He appears to have built on the progress he made with Baltimore last year. With the Ravens, Stewart capitalized on good health aided by a new stretching regimen. He improved his tackling, played with more awareness and consistency and put the ups and downs of his Rams years in the past. Stewart appears more confident, and even though he's the only member of the secondary quintet who didn't go to the Pro Bowl in January, he fits right in.

The Broncos don't have a true fullback, but Casey is the closest thing, working in a dual fullback/tight end role with the Texans before jumping to the Philadelphia Eagles in free agency two years ago. Casey can line up all over the place, which could make him a key component of the Broncos' no-huddle attack, since he can go as far out as the slot, can come in to tight end, H-back and fullback, allowing them to change formations without altering personnel.


    Both are expected to provide relief at multiple spots along the defensive line, although Smith's status remains on hold pending a resolution of criminal allegations that came to light just before the start of OTAs, leading to his excused absence.

If everything is resolved, Smith would give the Broncos one of the league's best 3-4 interior pass rushers, and his experience in the scheme and with his coaches ensures that he would not need much practice time to get up to speed. Walker is perhaps the most versatile lineman on the roster, and will likely see time at all three spots up front.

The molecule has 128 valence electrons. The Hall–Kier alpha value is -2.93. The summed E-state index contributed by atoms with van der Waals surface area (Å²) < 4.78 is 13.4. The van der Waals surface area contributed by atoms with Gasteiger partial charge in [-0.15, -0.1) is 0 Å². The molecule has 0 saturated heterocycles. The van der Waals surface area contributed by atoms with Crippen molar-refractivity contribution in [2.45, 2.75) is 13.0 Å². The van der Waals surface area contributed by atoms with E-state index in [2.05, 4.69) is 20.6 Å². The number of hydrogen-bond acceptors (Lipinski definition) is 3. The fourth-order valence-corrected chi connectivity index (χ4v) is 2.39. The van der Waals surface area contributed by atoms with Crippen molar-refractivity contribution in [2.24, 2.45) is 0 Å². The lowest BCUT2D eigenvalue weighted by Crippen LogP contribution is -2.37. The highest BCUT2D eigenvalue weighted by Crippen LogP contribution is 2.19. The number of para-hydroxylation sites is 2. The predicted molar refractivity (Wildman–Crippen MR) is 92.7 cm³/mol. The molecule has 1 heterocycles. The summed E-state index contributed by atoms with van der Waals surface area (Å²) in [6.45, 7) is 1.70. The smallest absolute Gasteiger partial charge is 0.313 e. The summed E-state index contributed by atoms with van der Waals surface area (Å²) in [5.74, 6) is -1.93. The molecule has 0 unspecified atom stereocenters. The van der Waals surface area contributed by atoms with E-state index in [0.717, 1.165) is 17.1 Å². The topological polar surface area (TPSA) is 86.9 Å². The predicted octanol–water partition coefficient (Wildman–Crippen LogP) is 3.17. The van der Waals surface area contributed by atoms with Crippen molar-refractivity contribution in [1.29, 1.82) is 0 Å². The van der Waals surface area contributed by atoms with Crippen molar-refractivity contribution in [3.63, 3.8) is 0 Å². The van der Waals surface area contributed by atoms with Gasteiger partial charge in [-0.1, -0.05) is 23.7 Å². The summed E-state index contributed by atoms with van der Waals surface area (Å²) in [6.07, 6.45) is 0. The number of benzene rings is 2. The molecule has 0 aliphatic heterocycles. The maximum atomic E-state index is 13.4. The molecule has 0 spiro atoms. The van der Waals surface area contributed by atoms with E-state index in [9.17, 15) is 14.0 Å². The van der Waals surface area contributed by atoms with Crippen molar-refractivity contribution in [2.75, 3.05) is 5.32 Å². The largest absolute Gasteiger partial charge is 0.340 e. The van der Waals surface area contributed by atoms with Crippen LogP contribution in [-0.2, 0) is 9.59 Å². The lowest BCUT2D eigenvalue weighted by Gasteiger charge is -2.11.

You can call them the "insurance policies" if you want, but their experience working under Kubiak and Dennison and executing zone-blocking-based schemes means that they cannot be counted out, even though they are expected to begin training camp on the second team at right tackle and left guard, respectively, behind Chris Clark and Ben Garland. With Clark having a background at left tackle, the Broncos have at least one option at every offensive-line position with previous regular-season starting experience.

He helps fortify the depth behind rehabilitating inside linebackers Brandon Marshall and Danny Trevathan, but the former San Diego linebacker's primary role will be on special teams, where he can step up as a leader alongside team captain David Bruton. Backup inside linebackers will prove crucial to the Broncos' special teams, and the Broncos could have a glut of them on the 53-man roster as a result. Among them, Walker can provide leadership and an example that special teams is not just a path to a roster, but it can keep you in the NFL for years.


    Most teams have kicking or punting prospects on their 90-man roster at this point in the year, so having a rookie like Schmitz is not unusual — although his backstory and age (28) are, since he has not kicked in a game since 2008. Schmitz's prospects might depend as much on others as himself.

Schmitz can kick off and punt, but isn't handling placekicks. Brandon McManus is in the mix on placekicks and kickoffs, but hasn't punted competitively since he played at Temple. Incumbent punter Britton Colquitt can punt, but hasn't kicked off as a pro, and placekicker Connor Barth is among the league's most accurate at that craft, but struggled in his return to kickoff work for one game last year, leading the Broncos to promote McManus back from the practice squad. From that group, coordinator Joe DeCamillis wants to find two kicking specialists, and not carry three, as the team did late last year.

The Broncos donned helmets again to open the last phase of OTAs and make their final impressions before training camp in July.

This article has been reproduced in a new format and may be missing content or contain faulty links. Please use the Contact Us link in our site footer to report an issue.

Related Content